The Fed is on a war footing.
The FOMC announced that it will cut the funds rate to zero. Timing of the announcement — Sunday, March 15th at 5:00 p.m. — signals the level of urgency.
“Consistent with its statutory mandate, the [FOMC] Committee seeks to foster maximum employment and price stability. The effects of the coronavirus will weigh on economic activity in the near term and pose risks to the economic outlook. In light of these developments, the Committee decided to lower the target range for the federal funds rate to 0 to 1/4 percent. The Committee expects to maintain this target range until it is confident that the economy has weathered recent events and is on track to achieve its maximum employment and price stability goals.”
Bond markets have been anticipating this cut since March 4th, when the 3-month T-bill rate plunged to 33 basis points.
The Fed also announced further QE of $700 billion, expanding its balance sheet by $500 billion in Treasury securities and $200 billion in mortgage-backed securities (MBS). This is in addition to the $1.5 trillion repo operations announced earlier in the week.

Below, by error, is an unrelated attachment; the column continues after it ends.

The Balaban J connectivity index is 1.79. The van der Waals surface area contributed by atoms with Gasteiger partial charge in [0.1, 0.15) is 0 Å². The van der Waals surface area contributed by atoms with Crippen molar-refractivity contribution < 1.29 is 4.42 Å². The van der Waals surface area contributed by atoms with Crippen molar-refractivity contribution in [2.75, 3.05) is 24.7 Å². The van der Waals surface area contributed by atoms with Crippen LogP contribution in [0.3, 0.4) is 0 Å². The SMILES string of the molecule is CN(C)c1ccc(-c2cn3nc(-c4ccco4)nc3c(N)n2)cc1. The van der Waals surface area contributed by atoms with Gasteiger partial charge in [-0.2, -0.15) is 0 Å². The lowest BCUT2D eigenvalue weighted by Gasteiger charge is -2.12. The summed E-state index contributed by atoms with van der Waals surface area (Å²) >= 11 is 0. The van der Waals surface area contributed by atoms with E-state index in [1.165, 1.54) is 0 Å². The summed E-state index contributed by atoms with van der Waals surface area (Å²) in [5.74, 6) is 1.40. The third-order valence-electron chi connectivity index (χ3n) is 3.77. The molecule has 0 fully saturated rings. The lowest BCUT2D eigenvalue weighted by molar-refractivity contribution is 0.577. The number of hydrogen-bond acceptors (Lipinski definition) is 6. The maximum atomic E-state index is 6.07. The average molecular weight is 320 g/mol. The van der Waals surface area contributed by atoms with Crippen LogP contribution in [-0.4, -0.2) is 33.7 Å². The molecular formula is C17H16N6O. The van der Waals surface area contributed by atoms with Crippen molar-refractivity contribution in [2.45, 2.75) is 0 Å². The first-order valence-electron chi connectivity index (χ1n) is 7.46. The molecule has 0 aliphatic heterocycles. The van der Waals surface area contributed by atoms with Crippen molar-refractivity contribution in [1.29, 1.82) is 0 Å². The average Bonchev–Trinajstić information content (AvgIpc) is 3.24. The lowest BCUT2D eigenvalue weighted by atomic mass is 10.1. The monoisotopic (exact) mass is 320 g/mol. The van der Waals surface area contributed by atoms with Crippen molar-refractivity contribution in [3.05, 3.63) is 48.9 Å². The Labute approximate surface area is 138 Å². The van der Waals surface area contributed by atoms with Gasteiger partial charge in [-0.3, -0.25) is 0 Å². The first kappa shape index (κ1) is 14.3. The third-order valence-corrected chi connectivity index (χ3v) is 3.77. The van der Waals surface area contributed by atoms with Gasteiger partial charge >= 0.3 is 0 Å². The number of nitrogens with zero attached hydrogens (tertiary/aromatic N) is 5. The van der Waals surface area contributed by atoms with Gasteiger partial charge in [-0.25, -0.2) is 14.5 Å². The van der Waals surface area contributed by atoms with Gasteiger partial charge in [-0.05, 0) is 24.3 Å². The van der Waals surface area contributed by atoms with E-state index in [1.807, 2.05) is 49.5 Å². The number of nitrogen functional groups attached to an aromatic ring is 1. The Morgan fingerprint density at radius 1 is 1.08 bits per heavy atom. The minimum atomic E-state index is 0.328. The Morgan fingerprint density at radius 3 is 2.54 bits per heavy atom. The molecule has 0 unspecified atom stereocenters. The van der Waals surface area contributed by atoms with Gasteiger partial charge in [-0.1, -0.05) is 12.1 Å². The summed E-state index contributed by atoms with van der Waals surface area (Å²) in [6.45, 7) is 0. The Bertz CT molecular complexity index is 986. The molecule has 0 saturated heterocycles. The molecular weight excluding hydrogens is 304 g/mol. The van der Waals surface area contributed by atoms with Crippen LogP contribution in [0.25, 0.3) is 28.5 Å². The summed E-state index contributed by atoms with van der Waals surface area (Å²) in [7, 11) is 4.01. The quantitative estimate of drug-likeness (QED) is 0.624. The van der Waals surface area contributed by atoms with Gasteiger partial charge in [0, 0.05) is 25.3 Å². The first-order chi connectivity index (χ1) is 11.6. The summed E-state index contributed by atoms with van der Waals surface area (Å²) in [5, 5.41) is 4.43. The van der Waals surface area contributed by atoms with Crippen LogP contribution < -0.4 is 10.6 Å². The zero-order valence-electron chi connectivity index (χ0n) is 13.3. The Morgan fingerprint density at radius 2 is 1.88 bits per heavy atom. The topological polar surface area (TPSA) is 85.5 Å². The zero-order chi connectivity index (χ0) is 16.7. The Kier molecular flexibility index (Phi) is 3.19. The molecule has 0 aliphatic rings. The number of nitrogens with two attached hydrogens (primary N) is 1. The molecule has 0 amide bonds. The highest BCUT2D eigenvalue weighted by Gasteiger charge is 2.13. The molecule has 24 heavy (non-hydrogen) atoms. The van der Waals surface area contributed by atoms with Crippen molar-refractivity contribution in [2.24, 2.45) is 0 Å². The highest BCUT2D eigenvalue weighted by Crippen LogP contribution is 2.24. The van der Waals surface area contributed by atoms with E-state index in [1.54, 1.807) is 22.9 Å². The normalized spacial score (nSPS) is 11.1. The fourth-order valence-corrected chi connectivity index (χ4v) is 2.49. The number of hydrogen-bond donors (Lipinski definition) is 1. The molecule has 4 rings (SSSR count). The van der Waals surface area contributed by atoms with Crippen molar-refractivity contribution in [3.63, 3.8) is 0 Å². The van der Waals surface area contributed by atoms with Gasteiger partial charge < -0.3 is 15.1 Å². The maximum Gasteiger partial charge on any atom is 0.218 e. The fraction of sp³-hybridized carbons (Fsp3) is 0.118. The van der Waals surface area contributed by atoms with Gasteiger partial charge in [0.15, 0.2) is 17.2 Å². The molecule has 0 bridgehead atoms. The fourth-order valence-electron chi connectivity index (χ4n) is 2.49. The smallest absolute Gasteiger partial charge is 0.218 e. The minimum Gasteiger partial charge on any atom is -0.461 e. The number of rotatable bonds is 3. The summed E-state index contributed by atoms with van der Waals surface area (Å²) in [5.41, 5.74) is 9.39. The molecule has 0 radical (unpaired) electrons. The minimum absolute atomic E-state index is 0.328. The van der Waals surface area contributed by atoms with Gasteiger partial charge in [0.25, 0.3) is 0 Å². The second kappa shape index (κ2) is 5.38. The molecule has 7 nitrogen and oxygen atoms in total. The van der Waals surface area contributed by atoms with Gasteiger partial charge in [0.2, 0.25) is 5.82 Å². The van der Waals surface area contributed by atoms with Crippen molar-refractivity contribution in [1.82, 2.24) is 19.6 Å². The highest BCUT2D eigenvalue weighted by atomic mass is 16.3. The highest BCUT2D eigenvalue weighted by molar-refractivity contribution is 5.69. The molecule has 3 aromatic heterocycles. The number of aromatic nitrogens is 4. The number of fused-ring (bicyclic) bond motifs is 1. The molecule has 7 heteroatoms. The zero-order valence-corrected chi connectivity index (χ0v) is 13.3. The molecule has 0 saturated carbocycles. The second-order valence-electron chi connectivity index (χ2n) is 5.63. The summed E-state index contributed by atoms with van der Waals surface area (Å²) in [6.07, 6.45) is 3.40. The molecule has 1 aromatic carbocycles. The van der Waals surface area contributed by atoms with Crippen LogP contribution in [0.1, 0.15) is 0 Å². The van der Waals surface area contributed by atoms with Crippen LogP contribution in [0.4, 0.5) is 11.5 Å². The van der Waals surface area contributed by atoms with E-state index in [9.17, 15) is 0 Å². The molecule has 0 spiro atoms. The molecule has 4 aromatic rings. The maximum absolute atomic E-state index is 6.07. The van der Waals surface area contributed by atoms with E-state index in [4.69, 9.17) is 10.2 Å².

In a related announcement, the Fed is also encouraging banks to use the discount window, cutting the primary credit rate by 150 basis points to 0.25 percent, effective March 16, 2020.
“Narrowing the spread of the primary credit rate relative to the general level of overnight interest rates should help encourage more active use of the window by depository institutions to meet unexpected funding needs. To further enhance the role of the discount window as a tool for banks in addressing potential funding pressures, the Board also today announced that depository institutions may borrow from the discount window for periods as long as 90 days, prepayable and renewable by the borrower on a daily basis. The Federal Reserve continues to accept the same broad range of collateral for discount window loans…”
Not all the $1.5T repo facility is likely to be taken up — the Fed just used a big number for dramatic effect, to get everyone’s attention — but we expect the Fed’s balance sheet expansion to get close to $6 trillion (compared to $4.3T on March 11th) before this is over.
While these rescue operations are normally announced as temporary, they soon become permanent as the market resists any efforts to unwind the Fed’s role.
As I said on Saturday: “To infinity and beyond…“